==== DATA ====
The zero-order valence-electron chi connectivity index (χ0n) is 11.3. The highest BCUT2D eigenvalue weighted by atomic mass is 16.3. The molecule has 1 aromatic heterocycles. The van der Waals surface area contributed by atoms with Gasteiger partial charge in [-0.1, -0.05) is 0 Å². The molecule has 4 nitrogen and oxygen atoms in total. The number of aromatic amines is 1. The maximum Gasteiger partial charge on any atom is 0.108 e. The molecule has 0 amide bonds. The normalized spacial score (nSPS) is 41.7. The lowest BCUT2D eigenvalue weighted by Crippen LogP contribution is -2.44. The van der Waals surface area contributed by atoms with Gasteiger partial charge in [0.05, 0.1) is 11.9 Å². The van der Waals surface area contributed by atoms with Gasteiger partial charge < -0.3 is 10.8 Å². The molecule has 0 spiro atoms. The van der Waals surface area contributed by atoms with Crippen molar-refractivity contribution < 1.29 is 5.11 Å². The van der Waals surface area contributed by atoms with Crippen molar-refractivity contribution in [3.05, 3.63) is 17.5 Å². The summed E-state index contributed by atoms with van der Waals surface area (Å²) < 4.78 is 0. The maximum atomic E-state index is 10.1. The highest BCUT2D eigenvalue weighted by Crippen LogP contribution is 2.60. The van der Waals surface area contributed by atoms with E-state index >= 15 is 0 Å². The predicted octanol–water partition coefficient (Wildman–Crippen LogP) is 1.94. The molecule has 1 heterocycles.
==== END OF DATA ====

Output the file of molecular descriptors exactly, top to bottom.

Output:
The zero-order valence-electron chi connectivity index (χ0n) is 11.3. The highest BCUT2D eigenvalue weighted by atomic mass is 16.3. The molecule has 1 aromatic heterocycles. The van der Waals surface area contributed by atoms with Gasteiger partial charge in [-0.1, -0.05) is 0 Å². The molecule has 4 nitrogen and oxygen atoms in total. The number of aromatic amines is 1. The maximum Gasteiger partial charge on any atom is 0.108 e. The molecule has 0 amide bonds. The normalized spacial score (nSPS) is 41.7. The lowest BCUT2D eigenvalue weighted by Crippen LogP contribution is -2.44. The van der Waals surface area contributed by atoms with Gasteiger partial charge in [0.05, 0.1) is 11.9 Å². The van der Waals surface area contributed by atoms with Gasteiger partial charge < -0.3 is 10.8 Å². The molecule has 0 spiro atoms. The van der Waals surface area contributed by atoms with Crippen molar-refractivity contribution < 1.29 is 5.11 Å². The van der Waals surface area contributed by atoms with Crippen molar-refractivity contribution in [3.05, 3.63) is 17.5 Å². The summed E-state index contributed by atoms with van der Waals surface area (Å²) < 4.78 is 0. The maximum atomic E-state index is 10.1. The highest BCUT2D eigenvalue weighted by Crippen LogP contribution is 2.60. The van der Waals surface area contributed by atoms with E-state index >= 15 is 0 Å². The predicted octanol–water partition coefficient (Wildman–Crippen LogP) is 1.94. The molecule has 1 heterocycles.